April 20, 2012
From: Laura J. Woodard, Director of Media Relations
ULM School of Construction Management students to participate in World Vision Disaster Shelter Competition
On April 20-21, students from the University of Louisiana at Monroe's School of Construction Management will compete in the first ever World Vision Disaster Shelter Design Competition on the campus of John Brown University in Siloam Springs, Ark.
Construction management students from John Brown University and architecture students from Judson University, near Chicago, will also participate.
World vision seeks creative solutions to solving the housing problem for people involved in a disaster.
Student teams are asked to design and construct a rapidly deployable emergency shelter for use by aid organizations in response to natural disasters.
ULM's team includes Greg Stuart of Calhoun, Cameron Wilson of Elmer, Shane Young of West Monroe, and Katelyn Hogan of Monroe.
The competition includes a written paper, the design, construction and testing of a prototype portable shelter that can be quickly shipped to disaster sites around the world and is rapidly assembled to provide safe, temporary shelter for up to four people.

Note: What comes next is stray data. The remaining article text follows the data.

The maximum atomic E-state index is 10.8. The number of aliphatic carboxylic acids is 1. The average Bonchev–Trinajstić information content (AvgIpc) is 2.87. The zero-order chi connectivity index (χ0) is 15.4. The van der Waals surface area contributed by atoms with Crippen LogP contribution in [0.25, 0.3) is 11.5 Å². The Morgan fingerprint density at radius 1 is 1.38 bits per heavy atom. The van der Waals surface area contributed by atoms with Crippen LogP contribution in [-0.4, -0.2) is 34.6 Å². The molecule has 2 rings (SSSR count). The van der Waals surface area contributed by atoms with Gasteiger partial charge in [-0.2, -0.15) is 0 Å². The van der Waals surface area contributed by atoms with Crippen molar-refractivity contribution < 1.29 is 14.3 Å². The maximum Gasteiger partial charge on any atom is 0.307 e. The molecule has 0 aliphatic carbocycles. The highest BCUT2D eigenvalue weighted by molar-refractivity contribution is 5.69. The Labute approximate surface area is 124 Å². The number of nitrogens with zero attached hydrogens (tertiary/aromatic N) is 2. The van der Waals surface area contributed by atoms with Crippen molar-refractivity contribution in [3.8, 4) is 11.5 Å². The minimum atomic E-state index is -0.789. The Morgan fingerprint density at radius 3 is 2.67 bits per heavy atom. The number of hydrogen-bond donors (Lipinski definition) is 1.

The design requirements include 3.5 square meters of space per person, resistance to wind, snow, and earthquake loads, and a weight limit of 300 pounds.
Students must also demonstrate that the shelter will provide individual privacy and can be livable for up to one year.
The total cost of materials must less than $1,500 and students must erect the shelter in less than one hour.
A judge will rate the livability of the design after spending a night in the shelter.
The earthquake load will be simulated by shaking the shelter atop a 16 foot by 20 foot wooden platform on wheels. ULM students designed a hexagonal shelter approximately 12 feet wide, composed of light wood framing and foam insulation board.
The ULM team is coached by Dr. Hollis Bray, professor in the ULM School of Construction Management, and Al Gonzales, owner of Eason Portable Buildings in West Monroe. Gonzalez assisted the team with know-how, tools, material, and transportation.
World Vision is a Christian humanitarian organization that serves close to 100 million people in nearly 100 countries, including earthquake and hurricane survivors, abandoned and exploited children, survivors of famine and civil war, refugees, and children and families in communities devastated by AIDS in Africa, Asia, and Latin America.
The staff of more than 40,000 includes experts in a broad range of technical specialties, ranging from hydrology to microenterprise development to public health.